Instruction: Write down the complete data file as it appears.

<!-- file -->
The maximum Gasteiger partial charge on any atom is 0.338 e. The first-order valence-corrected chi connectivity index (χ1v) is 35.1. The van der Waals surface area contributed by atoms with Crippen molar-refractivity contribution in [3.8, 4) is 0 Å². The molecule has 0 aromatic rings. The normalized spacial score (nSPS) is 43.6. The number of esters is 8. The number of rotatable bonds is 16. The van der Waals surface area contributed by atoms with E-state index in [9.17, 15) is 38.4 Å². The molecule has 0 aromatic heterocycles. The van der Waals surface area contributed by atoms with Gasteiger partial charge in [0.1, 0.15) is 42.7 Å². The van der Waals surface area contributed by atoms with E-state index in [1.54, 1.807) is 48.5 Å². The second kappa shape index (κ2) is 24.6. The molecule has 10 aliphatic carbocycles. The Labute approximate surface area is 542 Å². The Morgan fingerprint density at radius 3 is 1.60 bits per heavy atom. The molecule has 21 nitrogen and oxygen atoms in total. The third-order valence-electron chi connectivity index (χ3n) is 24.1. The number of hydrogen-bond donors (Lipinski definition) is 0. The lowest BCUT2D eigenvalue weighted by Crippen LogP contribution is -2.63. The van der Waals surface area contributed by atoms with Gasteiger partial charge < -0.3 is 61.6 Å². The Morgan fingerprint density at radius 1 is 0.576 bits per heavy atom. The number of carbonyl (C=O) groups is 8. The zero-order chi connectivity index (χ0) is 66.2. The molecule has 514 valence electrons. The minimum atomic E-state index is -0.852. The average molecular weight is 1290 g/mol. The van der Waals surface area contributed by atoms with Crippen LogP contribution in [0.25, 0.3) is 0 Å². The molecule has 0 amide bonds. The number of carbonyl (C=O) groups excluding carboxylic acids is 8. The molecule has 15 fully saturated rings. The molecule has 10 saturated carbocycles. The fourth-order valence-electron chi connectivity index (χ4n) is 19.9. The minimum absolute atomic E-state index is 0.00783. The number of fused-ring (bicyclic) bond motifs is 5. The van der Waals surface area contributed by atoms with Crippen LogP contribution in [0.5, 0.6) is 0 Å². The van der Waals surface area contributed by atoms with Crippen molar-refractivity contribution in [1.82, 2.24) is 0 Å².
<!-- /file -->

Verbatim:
The maximum Gasteiger partial charge on any atom is 0.338 e. The first-order valence-corrected chi connectivity index (χ1v) is 35.1. The van der Waals surface area contributed by atoms with Crippen molar-refractivity contribution in [3.8, 4) is 0 Å². The molecule has 0 aromatic rings. The normalized spacial score (nSPS) is 43.6. The number of esters is 8. The number of rotatable bonds is 16. The van der Waals surface area contributed by atoms with E-state index in [9.17, 15) is 38.4 Å². The molecule has 0 aromatic heterocycles. The van der Waals surface area contributed by atoms with Gasteiger partial charge in [0.1, 0.15) is 42.7 Å². The van der Waals surface area contributed by atoms with E-state index in [1.54, 1.807) is 48.5 Å². The second kappa shape index (κ2) is 24.6. The molecule has 10 aliphatic carbocycles. The Labute approximate surface area is 542 Å². The Morgan fingerprint density at radius 3 is 1.60 bits per heavy atom. The molecule has 21 nitrogen and oxygen atoms in total. The third-order valence-electron chi connectivity index (χ3n) is 24.1. The number of hydrogen-bond donors (Lipinski definition) is 0. The lowest BCUT2D eigenvalue weighted by Crippen LogP contribution is -2.63. The van der Waals surface area contributed by atoms with Gasteiger partial charge < -0.3 is 61.6 Å². The Morgan fingerprint density at radius 1 is 0.576 bits per heavy atom. The number of carbonyl (C=O) groups is 8. The zero-order chi connectivity index (χ0) is 66.2. The molecule has 514 valence electrons. The minimum atomic E-state index is -0.852. The average molecular weight is 1290 g/mol. The van der Waals surface area contributed by atoms with Crippen LogP contribution in [0.25, 0.3) is 0 Å². The molecule has 0 amide bonds. The number of carbonyl (C=O) groups excluding carboxylic acids is 8. The molecule has 15 fully saturated rings. The molecule has 10 saturated carbocycles. The fourth-order valence-electron chi connectivity index (χ4n) is 19.9. The minimum absolute atomic E-state index is 0.00783. The number of fused-ring (bicyclic) bond motifs is 5. The van der Waals surface area contributed by atoms with Crippen LogP contribution in [0.5, 0.6) is 0 Å². The van der Waals surface area contributed by atoms with Crippen molar-refractivity contribution in [1.82, 2.24) is 0 Å².